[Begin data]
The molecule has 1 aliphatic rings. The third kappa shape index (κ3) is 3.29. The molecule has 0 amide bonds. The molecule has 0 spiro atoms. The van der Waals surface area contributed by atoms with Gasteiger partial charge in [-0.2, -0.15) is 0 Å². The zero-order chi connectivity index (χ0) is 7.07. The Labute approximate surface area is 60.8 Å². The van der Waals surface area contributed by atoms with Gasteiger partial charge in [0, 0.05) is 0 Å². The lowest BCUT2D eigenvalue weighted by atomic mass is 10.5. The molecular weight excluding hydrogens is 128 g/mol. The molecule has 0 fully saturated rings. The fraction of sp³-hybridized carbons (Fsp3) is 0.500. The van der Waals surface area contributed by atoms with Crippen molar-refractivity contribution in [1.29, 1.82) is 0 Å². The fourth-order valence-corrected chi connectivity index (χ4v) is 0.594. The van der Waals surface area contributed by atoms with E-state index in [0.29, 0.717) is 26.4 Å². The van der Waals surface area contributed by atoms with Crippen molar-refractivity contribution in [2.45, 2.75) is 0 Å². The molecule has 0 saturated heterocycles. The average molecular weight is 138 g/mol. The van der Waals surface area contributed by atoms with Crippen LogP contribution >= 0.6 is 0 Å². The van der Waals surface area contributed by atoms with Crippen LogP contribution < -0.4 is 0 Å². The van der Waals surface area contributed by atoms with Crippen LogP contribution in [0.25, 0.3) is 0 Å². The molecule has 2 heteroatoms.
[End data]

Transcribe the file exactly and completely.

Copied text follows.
The molecule has 1 aliphatic rings. The third kappa shape index (κ3) is 3.29. The molecule has 0 amide bonds. The molecule has 0 spiro atoms. The van der Waals surface area contributed by atoms with Gasteiger partial charge in [-0.2, -0.15) is 0 Å². The zero-order chi connectivity index (χ0) is 7.07. The Labute approximate surface area is 60.8 Å². The van der Waals surface area contributed by atoms with Gasteiger partial charge in [0, 0.05) is 0 Å². The lowest BCUT2D eigenvalue weighted by atomic mass is 10.5. The molecular weight excluding hydrogens is 128 g/mol. The molecule has 0 fully saturated rings. The fraction of sp³-hybridized carbons (Fsp3) is 0.500. The van der Waals surface area contributed by atoms with Crippen molar-refractivity contribution in [1.29, 1.82) is 0 Å². The fourth-order valence-corrected chi connectivity index (χ4v) is 0.594. The van der Waals surface area contributed by atoms with E-state index in [0.29, 0.717) is 26.4 Å². The van der Waals surface area contributed by atoms with Crippen molar-refractivity contribution in [2.45, 2.75) is 0 Å². The molecule has 0 saturated heterocycles. The average molecular weight is 138 g/mol. The van der Waals surface area contributed by atoms with Crippen LogP contribution >= 0.6 is 0 Å². The van der Waals surface area contributed by atoms with Crippen LogP contribution < -0.4 is 0 Å². The van der Waals surface area contributed by atoms with Crippen LogP contribution in [0.25, 0.3) is 0 Å². The molecule has 2 heteroatoms.